The Bute Book of Hours, a prayer book that may have belonged to Henry VIII, is up for auction at Sotheby's.
The lot will cross the block in a Medieval and Renaissance Manuscripts auction in London on December 6.
It's named for the Fifth Marquess of Bute, who acquired it in an auction in 1918, but dates back to the 1500s.
The evidence linking the book to Henry hinges on its illustrations, reports the Guardian newspaper.
They show a man wearing a great chain of office, indicating he is of royal blood. There are also references to plague, which is known to have struck London during 1499-1500.
Henry would have been around eight years old at the time.
Other illustrations show Henry VIII's great uncle, Henry VI, in the role of a saint.
While he was never canonised by the Catholic Church, Henry VI was considered a religious figure by his family - who attributed a number of miracles to him.
These included the cure of a girl afflicted with scrofula (a virulent skin disease) and the revival of a plague victim. They also considered him a martyr following his death at the hands of Richard III in the War of the Roses.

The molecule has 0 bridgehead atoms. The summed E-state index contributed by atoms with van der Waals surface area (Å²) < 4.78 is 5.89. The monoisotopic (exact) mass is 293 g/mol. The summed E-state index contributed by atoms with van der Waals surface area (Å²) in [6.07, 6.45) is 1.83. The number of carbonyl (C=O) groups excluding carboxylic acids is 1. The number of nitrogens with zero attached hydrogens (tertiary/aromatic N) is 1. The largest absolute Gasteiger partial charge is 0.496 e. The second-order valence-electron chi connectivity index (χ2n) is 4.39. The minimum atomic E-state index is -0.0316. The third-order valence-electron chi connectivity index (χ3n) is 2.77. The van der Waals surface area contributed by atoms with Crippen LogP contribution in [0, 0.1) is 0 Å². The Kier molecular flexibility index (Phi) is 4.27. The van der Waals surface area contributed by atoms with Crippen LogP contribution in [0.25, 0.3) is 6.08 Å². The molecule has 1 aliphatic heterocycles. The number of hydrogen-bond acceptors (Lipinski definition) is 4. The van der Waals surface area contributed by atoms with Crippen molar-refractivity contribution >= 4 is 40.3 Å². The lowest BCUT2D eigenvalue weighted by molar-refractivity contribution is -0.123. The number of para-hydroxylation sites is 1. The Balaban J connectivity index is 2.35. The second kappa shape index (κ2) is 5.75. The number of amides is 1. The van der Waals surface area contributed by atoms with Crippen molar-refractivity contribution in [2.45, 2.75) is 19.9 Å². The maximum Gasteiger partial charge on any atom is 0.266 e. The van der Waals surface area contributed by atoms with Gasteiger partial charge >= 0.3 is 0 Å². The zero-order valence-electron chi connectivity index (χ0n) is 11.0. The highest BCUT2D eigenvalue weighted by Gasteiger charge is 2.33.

Somewhat ironically, the book features one of the few surviving portraits of former Archbishop of Canterbury Thomas Beckett (1119-1170), a cult figure in English Catholicism.
Henry VIII ordered Beckett's bones to be destroyed and all images of him destroyed when he dissolved the monasteries in 1538.
The book last sold for £154,000 ($192,137)) in 1983. It's expected to make £1.5m-2.5m ($1.8m-3m) this time around.